Forum for Science, Industry and Business

Sponsored by:     3M 
Search our Site:


USC California superstorm would be costliest US disaster

A hurricane-like superstorm expected to hit California once every 200 years would cause devastation to the state's businesses unheard of even in the Great Recession, a USC economist warns.

Researchers estimate the total property damage and business interruption costs of the massive rainstorm would be nearly $1 trillion.

USC research professor Adam Rose calculated that the lost production of goods and services alone would be $627 billion of the total over five years. Rose, a professor with the USC School of Policy, Planning, and Development, also is the coordinator for economics at the Center for Risk and Economic Analysis of Terrorism Events (CREATE) at USC.

That number would make the severe storm scenario "the costliest disaster in the history of the United States̶, Rose said, more than six times greater than the 2001 World Trade Center attacks and Hurricane Katrina, which each caused $100 billion in business interruption.

The storm simulation U.S. Geological Survey (USGS) scientists termed "ARkStorm - or "atmospheric river storm" - is patterned after the U.S. West Coast storms that devastated California in 1861-62.

The storms lasted for 45 days, forming lakes in the Mojave Desert and the Los Angeles Basin. California was left bankrupt after the storms wiped out nearly a third of the state's taxable land, according to the USGS.

But those storms were no freak event, said USGS scientists, who called the ARkStorm model "plausible, perhaps inevitable."

The ARkStorm areas include Orange County, Los Angeles County, San Diego and the San Francisco Bay area. The megastorm likely would require the evacuation of 1.5 million people.

According to the USGS, the ARkStorm would:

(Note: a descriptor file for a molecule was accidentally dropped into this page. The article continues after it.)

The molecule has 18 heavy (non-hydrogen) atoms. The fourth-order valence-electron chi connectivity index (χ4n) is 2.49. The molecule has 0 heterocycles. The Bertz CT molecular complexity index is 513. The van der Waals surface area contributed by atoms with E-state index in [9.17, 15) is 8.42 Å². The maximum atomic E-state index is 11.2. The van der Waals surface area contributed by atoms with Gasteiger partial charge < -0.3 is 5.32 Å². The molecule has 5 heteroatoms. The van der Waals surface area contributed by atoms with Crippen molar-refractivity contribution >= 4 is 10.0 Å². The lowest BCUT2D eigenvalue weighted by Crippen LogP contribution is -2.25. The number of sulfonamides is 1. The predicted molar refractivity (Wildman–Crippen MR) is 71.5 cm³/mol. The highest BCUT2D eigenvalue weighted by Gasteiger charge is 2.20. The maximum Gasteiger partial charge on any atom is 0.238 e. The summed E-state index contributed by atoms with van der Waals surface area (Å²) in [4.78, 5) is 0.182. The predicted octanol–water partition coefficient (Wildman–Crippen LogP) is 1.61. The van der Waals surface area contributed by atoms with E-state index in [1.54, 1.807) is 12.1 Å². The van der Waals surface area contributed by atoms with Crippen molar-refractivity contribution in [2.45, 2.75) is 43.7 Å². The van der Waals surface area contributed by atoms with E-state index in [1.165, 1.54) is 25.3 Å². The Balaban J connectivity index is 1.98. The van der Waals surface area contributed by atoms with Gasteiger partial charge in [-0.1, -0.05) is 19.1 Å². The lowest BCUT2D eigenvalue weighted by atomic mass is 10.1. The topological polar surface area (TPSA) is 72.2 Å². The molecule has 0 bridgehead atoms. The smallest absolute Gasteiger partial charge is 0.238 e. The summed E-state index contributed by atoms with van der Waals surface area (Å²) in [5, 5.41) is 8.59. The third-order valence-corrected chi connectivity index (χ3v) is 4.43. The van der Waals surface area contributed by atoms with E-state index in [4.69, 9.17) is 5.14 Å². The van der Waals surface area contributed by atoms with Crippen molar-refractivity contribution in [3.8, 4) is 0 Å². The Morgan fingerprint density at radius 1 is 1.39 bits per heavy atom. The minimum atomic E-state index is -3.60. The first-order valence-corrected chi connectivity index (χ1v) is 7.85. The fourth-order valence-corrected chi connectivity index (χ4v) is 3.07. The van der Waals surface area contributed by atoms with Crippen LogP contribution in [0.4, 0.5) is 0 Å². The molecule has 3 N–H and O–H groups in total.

create hurricane-force winds of up to 125 miles per hour in some areas and flood thousands of square miles of urban and agricultural land to depths of 10 to 20 feet.

set off hundreds of landslides that would damage roads, highways and homes.

disrupt lifelines such as power, water and sewers that would take weeks or months to repair.

Rose estimated the ARkStorm would cause the state's unemployment rate to jump six percentage points in the first year, a further blow to the California economy that currently has one of the highest unemployment rates in the nation at 12.4 percent.

Rose called the severe storm scenario "much more imaginable" after Los Angeles was hit with 9.42 inches of rain in December. It was the wettest December in downtown Los Angeles in more than a century.

Climate scientists said global warming is a major factor behind the increasingly destructive power of hurricanes and other storms.

The sea level is rising as oceans warm and glaciers melt, which can create higher storm surges and more disastrous flooding in coastal areas.

"Climate change affects how the whole ecosystem works," said Mark Bernstein, managing director of The USC Energy Institute.

"Storms form based on how warm the oceans are and how the jet stream changes," Bernstein said. "The consequence is [the rain] will come in shorter and more intense bursts."

Businesses and local governments can minimize the long-term impacts of such a disaster, Rose said, by creating emergency plans, increasing inventories of critical materials, backing up information systems, and diversifying supply chains and routes.

Merrill Balassone | EurekAlert!
Further information:

More articles from Studies and Analyses:

nachricht Rutgers-led innovation could spur faster, cheaper, nano-based manufacturing
14.02.2018 | Rutgers University

nachricht New study from the University of Halle: How climate change alters plant growth
12.01.2018 | Martin-Luther-Universität Halle-Wittenberg

All articles from Studies and Analyses >>>

The most recent press releases about innovation >>>

Die letzten 5 Focus-News des innovations-reports im Überblick:

Im Focus: Space observation with radar to secure Germany's space infrastructure